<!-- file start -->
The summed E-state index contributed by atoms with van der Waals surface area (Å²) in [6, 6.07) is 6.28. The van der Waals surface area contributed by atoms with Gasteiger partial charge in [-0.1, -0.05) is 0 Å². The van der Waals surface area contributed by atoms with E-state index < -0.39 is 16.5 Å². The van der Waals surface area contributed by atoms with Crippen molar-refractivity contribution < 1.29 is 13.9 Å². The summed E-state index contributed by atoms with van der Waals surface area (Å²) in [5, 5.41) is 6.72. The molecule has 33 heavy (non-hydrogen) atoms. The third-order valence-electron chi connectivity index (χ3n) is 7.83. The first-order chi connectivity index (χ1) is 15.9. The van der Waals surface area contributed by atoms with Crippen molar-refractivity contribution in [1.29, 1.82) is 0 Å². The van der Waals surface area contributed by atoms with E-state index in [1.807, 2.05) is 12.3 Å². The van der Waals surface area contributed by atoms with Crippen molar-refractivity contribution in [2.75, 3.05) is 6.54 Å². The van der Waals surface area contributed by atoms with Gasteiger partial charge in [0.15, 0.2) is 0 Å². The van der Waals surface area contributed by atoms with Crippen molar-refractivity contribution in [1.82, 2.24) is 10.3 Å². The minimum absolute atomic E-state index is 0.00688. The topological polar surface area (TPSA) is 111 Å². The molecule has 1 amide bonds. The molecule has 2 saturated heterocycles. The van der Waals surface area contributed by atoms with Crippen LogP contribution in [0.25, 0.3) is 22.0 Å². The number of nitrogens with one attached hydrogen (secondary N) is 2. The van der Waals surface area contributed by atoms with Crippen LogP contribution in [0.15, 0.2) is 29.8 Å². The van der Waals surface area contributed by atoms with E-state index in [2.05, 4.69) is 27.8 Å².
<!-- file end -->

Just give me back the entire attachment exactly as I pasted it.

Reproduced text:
The summed E-state index contributed by atoms with van der Waals surface area (Å²) in [6, 6.07) is 6.28. The van der Waals surface area contributed by atoms with Gasteiger partial charge in [-0.1, -0.05) is 0 Å². The van der Waals surface area contributed by atoms with E-state index < -0.39 is 16.5 Å². The van der Waals surface area contributed by atoms with Crippen molar-refractivity contribution < 1.29 is 13.9 Å². The summed E-state index contributed by atoms with van der Waals surface area (Å²) in [5, 5.41) is 6.72. The molecule has 33 heavy (non-hydrogen) atoms. The third-order valence-electron chi connectivity index (χ3n) is 7.83. The first-order chi connectivity index (χ1) is 15.9. The van der Waals surface area contributed by atoms with Crippen molar-refractivity contribution in [1.29, 1.82) is 0 Å². The van der Waals surface area contributed by atoms with E-state index in [1.807, 2.05) is 12.3 Å². The van der Waals surface area contributed by atoms with Crippen molar-refractivity contribution in [2.75, 3.05) is 6.54 Å². The van der Waals surface area contributed by atoms with Gasteiger partial charge in [0.15, 0.2) is 0 Å². The van der Waals surface area contributed by atoms with Crippen molar-refractivity contribution in [1.82, 2.24) is 10.3 Å². The minimum absolute atomic E-state index is 0.00688. The topological polar surface area (TPSA) is 111 Å². The molecule has 1 amide bonds. The molecule has 2 saturated heterocycles. The van der Waals surface area contributed by atoms with Crippen LogP contribution in [0.25, 0.3) is 22.0 Å². The number of nitrogens with one attached hydrogen (secondary N) is 2. The van der Waals surface area contributed by atoms with Crippen LogP contribution in [0.15, 0.2) is 29.8 Å². The van der Waals surface area contributed by atoms with E-state index in [2.05, 4.69) is 27.8 Å².